July 31: A United Launch Alliance Delta 4-Heavy rocket will launch NASA's Parker Solar Probe from Cape Canaveral Air Force Station in Florida at 10:07 a.m. EDT (1407 GMT).

Also slated to launch in July (from Spaceflight Now):
• Arianespace will use an Ariane 5 ES rocket to launch four Galileo satellites for Europe's Galileo navigation constellation. The rocket will launch from Kourou, French Guiana.


August

Aug. 11: A partial solar eclipse will be visible from parts of Europe, Asia, Canada, Greenland, the Atlantic and the Arctic.

Aug. 13: The Perseid meteor shower will peak before dawn in the early morning hours of Monday, Aug. 13.

Aug. 27: A United Launch Alliance Atlas 5 rocket will launch Boeing's first CST-100 Starliner spacecraft on an unpiloted Orbital Test Flight to the International Space Station. The capsule will dock with the space station, then return to Earth to landing in the Western United States after an orbital shakedown cruise ahead of a two-person Crew Test Flight.

Also slated to launch in August (from Spaceflight Now):
• SpaceX will launch a Falcon 9 rocket carrying the Crew Dragon spacecraft from Kennedy Space Center in Florida for an uncrewed test flight to the International Space Station.
• A Japanese H-2B rocket will launch the seventh H-II Transfer Vehicle (HTV -7), an uncrewed cargo vehicle that will deliver equipment and supplies to the International Space Station.


September

Sept. 12: A United Launch Alliance Delta 2 rocket will launch NASA's ICESat-2 satellite to measure ice sheet elevation and ice sheet thickness changes linked to climate change, along with measurements of Earth's vegetation biomass.

Sept. 14: A Russian Soyuz rocket will launch the crewed Soyuz spacecraft to the International Space Station with members of the Expedition 57/58 crew: NASA astronaut Nick Hague and Russian cosmonauts Alexey Ovchinin and Nikolay Tikhonov.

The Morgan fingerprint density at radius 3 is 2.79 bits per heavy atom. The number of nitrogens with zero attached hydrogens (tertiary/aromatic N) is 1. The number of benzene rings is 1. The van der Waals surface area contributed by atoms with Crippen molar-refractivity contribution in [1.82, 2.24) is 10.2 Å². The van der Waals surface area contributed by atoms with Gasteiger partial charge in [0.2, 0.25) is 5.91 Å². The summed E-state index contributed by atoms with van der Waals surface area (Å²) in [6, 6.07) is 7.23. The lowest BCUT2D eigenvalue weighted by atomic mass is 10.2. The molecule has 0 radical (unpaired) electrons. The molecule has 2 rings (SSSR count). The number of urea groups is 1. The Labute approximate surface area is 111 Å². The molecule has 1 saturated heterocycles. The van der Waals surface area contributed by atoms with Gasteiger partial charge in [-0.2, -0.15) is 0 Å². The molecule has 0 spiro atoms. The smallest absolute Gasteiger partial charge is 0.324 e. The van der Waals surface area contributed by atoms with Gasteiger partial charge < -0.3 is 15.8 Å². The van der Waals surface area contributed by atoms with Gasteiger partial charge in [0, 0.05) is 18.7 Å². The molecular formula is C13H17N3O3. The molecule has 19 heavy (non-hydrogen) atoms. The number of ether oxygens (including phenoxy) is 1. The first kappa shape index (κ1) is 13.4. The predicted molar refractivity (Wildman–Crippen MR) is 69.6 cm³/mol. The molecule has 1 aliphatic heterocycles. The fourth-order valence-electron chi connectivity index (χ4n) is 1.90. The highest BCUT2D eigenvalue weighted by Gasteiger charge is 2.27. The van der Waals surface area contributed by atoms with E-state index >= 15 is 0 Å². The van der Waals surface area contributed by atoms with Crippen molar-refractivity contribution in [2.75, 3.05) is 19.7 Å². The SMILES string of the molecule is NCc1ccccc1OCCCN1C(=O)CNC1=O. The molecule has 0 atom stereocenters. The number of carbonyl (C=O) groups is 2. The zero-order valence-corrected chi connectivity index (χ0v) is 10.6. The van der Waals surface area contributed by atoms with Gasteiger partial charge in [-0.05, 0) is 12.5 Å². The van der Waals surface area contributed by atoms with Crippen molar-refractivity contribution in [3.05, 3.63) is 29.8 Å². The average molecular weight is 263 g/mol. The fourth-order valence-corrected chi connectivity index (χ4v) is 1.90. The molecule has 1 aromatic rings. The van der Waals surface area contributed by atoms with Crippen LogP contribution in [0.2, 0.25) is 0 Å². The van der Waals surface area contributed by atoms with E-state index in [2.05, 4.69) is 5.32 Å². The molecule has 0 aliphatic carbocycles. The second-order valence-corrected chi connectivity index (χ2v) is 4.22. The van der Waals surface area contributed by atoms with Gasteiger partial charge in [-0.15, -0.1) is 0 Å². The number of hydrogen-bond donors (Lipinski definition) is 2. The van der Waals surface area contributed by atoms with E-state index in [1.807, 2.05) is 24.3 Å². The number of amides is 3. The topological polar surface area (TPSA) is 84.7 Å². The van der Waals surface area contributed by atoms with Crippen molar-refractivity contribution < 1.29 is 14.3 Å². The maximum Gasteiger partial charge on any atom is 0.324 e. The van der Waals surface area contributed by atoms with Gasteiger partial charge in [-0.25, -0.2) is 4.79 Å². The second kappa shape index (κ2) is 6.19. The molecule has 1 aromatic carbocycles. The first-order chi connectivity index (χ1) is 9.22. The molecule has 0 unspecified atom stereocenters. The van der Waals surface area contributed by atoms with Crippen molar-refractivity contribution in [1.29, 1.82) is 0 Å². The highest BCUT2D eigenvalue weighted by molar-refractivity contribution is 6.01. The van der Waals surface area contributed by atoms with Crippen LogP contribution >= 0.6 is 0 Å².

Sept. 26: A United Launch Alliance Delta 4-Heavy rocket will launch a classified spy satellite for the U.S. National Reconnaissance Office from Vandenberg Air Force Base in California.

Also slated to launch in September (from Spaceflight Now):
• An Arianespace Vega rocket will launch with the Aeolus satellite for the European Space Agency. ADM-Aeolus will be the first ever satellite to deliver wind profiles on a global scale and on a daily basis.


October

Oct. 5: Arianespace will use an Ariane 5 ECA rocket to launch the BepiColombo mission for the European Space Agency and the Japan Aerospace Exploration Agency. BepiColombo will begin a seven-year journey to Mercury.

Oct. 9: The Draconid meter shower will peak before dawn on Tuesday, Oct. 9.

Oct. 11: A Russian Soyuz rocket will launch the 71st Progress cargo delivery ship to the International Space Station.

Oct. 18: The U.S. military will launch its fourth Advanced Extremely High Frequency (AEHF) satellite aboard an Atlas 5 rocket provided by the United Launch Alliance. It will launch from pad SLC-41 at Cape Canaveral Air Force Station in Florida.


November

Nov. 1: A United Launch Alliance Delta 4 rocket will launch the 10th Wideband Global SATCOM spacecraft, formerly known as the Wideband Gapfiller Satellite.

Nov. 10: An Orbital ATK Antares rocket will launch the 11th Cygnus cargo freighter on the 10th operational cargo delivery flight to the International Space Station.

Nov. 15: A Russian Soyuz rocket will launch a crewed Soyuz spacecraft to the International Space Station with members of the next Expedition crew.

Nov. 16: A SpaceX Falcon 9 rocket will launch the 18th Dragon spacecraft mission on its 16th operational cargo delivery flight to the International Space Station. 

Also coming in 2018...
• An air-launched Orbital ATK Pegasus XL rocket will send NASA's Ionospheric Connection Explorer (ICON) satellite into orbit from Kwajalein, Marshall Islands.
• A SpaceX Falcon Heavy rocket will launch the Arabsat 6A communications satellite from Kennedy Space Center's historic Pad 39A.
• India’s Geosynchronous Satellite Launch Vehicle Mk. 3 (GSLV Mk.3) will launch the GSAT 29 communications satellite from the Satish Dhawan Space Center in Sriharikota, India.
• A Chinese Long March 5 rocket will launch the Chang'e 5 mission to return samples from the moon. It will be the first lunar sample return mission attempted since 1976.
• A United Launch Alliance Delta 4 rocket will launch the U.S. Air Force’s first third-generation navigation satellite for the Global Positioning System (GPS 3-01).


https://www.space.com/32286-space-calendar.html